By on December 3rd, 2020



Arecibo Observatory in Puerto Rico was the world’s largest single-aperture telescope from 1963 until 2016 when China built a bigger one. Sound is what its great disk caught. Pulsars, ice on Mercury’s poles, the quasar 3C273’s brightness temperature at greater than 1013 K. Wonders for scientists who knew details of what they meant.



It was revered, busy, important in its day. In 2020 supporting cables began to snap. The final titanic smash came on December 1, 2020. The 1000 foot disk was hit by a falling observation deck, cracked and crumbled into itself.



What struck me most was the soundtrack. The way the destruction kept going on, pieces giving way.I so regret the sound was cut short bwforemsilence returned.



They say no human life was lost, but was no islander beneath the disk that had become familiar, existing there placidly for a generation or more? Nor in that teeming jungle no parrot, jaguar, tapir killed, broken, traumatized?  In Medieval times the theory was that humans sat supremely atop a pyramid of other animals, the less humanoid splayed out near the wide bottom. In some ways we still believe this.



There is a strange way that non-living things can become dear to us. I had read enough about Arecibo to feel it was a permanent feature of my world. And now it’s gone in an echoing cascade of roars. You’d think the catastrophic film of cables no doubt wider than a man’s arm, giving way to gravity — you’d think an artist would focus on that. But what this artist found the most evocative was the long sound of Arecibo’s dying.




The last moments of the Arecibo Telescope.

By on June 3rd, 2020

It was the third of June…

It was the third of June, another sleepy dusty Delta day. The Ode to Billie Joe as written and sung by Bobbie Gentry won her armloads of fame in the pop universe. Not only for its pop sensibility. Partly I’d guess for the song’s formal structure, the lazy way the story sets its trap, the snapping-turtle snap when it concludes. We don’t talk much about murdering unwanted babies. Our culture muffles our mouths with wads of bedding. Badding? Taboos.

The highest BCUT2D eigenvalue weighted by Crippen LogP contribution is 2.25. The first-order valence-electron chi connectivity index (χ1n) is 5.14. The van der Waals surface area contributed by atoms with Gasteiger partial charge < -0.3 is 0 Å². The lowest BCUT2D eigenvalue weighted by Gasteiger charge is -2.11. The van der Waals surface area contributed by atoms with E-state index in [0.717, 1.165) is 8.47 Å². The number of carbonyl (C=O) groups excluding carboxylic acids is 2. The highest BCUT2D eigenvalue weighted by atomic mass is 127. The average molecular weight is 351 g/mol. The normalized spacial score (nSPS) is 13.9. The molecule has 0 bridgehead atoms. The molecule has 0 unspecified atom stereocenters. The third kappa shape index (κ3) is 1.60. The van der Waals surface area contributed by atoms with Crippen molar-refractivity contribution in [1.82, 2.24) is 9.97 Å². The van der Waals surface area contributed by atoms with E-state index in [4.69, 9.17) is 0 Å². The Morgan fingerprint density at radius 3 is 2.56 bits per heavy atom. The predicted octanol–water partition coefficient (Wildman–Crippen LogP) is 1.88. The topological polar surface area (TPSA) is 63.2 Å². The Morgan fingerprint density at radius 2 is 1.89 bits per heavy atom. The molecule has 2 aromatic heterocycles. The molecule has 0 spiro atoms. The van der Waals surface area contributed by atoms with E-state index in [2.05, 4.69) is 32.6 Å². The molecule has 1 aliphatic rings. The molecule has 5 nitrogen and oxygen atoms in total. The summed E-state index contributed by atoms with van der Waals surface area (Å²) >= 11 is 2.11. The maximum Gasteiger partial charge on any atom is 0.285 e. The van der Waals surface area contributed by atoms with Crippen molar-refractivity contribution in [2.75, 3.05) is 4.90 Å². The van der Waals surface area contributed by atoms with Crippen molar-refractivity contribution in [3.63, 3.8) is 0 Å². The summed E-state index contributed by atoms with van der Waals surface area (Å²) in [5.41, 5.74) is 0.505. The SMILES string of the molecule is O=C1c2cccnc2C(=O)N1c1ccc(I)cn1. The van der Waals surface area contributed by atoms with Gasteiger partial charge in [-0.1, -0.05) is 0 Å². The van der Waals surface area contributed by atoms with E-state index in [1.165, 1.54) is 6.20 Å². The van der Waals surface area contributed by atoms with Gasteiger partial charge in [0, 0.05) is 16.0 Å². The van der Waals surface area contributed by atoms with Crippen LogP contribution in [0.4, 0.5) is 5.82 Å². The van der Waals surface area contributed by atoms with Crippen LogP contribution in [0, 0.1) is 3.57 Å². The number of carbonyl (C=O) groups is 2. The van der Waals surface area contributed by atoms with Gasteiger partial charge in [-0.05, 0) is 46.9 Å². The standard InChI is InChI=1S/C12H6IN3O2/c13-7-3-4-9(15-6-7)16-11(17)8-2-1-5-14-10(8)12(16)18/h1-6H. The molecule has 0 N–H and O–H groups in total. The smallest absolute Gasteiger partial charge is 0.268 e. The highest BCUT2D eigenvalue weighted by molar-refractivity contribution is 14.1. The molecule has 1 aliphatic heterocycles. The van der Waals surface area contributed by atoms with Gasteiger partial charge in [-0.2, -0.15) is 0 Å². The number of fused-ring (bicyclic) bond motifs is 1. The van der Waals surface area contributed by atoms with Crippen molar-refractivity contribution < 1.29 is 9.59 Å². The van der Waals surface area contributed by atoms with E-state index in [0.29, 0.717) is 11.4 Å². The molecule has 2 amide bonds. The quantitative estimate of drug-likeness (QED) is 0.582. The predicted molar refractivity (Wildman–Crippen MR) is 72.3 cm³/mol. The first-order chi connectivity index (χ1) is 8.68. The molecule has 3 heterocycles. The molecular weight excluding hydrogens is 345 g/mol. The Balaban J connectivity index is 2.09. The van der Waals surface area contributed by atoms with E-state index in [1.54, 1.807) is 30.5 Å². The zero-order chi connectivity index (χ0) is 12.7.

Here are pictures of another third of June. 1945. The Battle of Berlin has just put an end to the Nazi infamy. German wives, faced with the intricate and unfathomable facts of their next years, find a water source and begin washing clothes. How supernally practical. Not sitting dazed on their couches. Though some are. Not mourning the end of German glory. But taking up the living of life.


The stuff that must also go on while others are dropping bombs.




German women washing clothes at a water hydrant in a Berlin street. A knocked-out German scout car stands beside them, 3 July 1945. Public domain, Wikimedia



You can see in the following photo how incomprehensible the streets of Berlin became. War correspondents in following years have shown us similar heaps of debris clogging civic blocks, Syria, Sudan, Kashmir.


Shangra-la before some men decide they can’t be happy unless they drop some bombs.



A devastated street in the city centre just off the Unter den Linden, 3 July 1945. Public domain, Wikimedia



War, so easy, so paltry to start, always ends with the destruction of more than an innocent babe. But we’re so used to war, the photos of war, the excuses, that flinging whole peoples off the bridge hardly raises an eyebrow. We can talk about this.